Callaghan says that having strong leaders that “really give a damn about their people” and have a strong personal connection to the purpose and the direction of the company is where being a great employer starts.
“We have a ‘non-hierarchical’ communication approach with our people so that every person feels valued and a contributing part of the company,” he says. “We don’t have a ‘rights of entitlement’ mentality here.”
“We believe everybody deserves a great boss and to be a great boss, and we highly value integrity….It’s about being up front with people and being authentic and not hiding behind corporate policies."
“This is not a ‘project’,” he says. “This is how we are and how we show up every day.”
Image: Frucor Beverages NZ CEO Mark Callaghan
And while there’s a definite comfort in working in a happy, positive environment, Callaghan says the results play out in the bottom line as well.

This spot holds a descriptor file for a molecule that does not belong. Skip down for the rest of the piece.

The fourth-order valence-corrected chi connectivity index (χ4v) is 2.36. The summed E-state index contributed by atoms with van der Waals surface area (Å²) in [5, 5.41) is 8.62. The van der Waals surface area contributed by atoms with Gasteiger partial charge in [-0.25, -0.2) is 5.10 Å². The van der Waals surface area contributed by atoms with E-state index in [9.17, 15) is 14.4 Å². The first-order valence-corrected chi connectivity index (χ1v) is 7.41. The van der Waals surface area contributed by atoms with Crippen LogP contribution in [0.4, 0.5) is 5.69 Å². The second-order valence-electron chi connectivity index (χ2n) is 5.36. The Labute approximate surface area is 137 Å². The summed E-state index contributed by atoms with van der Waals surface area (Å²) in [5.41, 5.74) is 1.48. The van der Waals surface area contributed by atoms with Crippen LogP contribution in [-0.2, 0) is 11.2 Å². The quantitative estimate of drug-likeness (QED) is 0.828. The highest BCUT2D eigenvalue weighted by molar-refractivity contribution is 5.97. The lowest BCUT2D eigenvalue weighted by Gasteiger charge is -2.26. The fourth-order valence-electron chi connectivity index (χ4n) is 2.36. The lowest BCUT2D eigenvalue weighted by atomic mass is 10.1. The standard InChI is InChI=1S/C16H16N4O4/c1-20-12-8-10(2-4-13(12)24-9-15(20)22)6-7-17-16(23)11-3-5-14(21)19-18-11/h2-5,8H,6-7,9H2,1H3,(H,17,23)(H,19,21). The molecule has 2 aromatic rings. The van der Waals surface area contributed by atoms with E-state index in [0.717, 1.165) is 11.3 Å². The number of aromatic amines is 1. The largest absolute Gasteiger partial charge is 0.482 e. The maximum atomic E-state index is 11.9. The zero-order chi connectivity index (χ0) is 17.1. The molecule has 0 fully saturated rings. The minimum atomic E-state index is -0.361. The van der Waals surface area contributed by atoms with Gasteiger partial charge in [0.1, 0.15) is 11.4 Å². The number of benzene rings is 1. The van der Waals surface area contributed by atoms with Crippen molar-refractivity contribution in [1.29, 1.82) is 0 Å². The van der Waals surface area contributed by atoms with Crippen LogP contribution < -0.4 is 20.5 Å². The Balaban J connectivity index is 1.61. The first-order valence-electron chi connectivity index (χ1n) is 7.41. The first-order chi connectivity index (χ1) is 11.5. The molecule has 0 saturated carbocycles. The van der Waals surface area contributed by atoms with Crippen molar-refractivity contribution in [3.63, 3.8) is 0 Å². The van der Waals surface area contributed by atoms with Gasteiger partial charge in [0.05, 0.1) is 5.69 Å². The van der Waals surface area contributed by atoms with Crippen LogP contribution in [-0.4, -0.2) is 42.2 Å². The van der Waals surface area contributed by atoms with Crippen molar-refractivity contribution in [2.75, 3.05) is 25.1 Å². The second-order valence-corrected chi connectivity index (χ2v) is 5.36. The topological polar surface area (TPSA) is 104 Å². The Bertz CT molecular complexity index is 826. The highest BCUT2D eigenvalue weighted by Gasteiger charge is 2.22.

“The positive culture can be noticeably ‘felt’ by people who come into the Frucor businesses,” he says. “From a business perspective, factors such as improved productivity, low consumer complaints, low absenteeism, and return on investment to our shareholders are by-products of an everyday fun and self-actualizing environment.”
“This hasn’t happened overnight and we constantly strive to keep our people engaged with our values by having a genuine care for everyone here at Frucor.”
Image: A happy shop floor starts at the top, says Callaghan.
So passion obviously counts for something, but the bottom line still counts for a lot too.
But can human resource managers actually quantify their company’s ‘employer brand’? How can you measure something as abstract as human happiness?
Crunching the numbers
To figure out the ROI of employee happiness, you first have to look at the way happy, and unhappy, employees behave.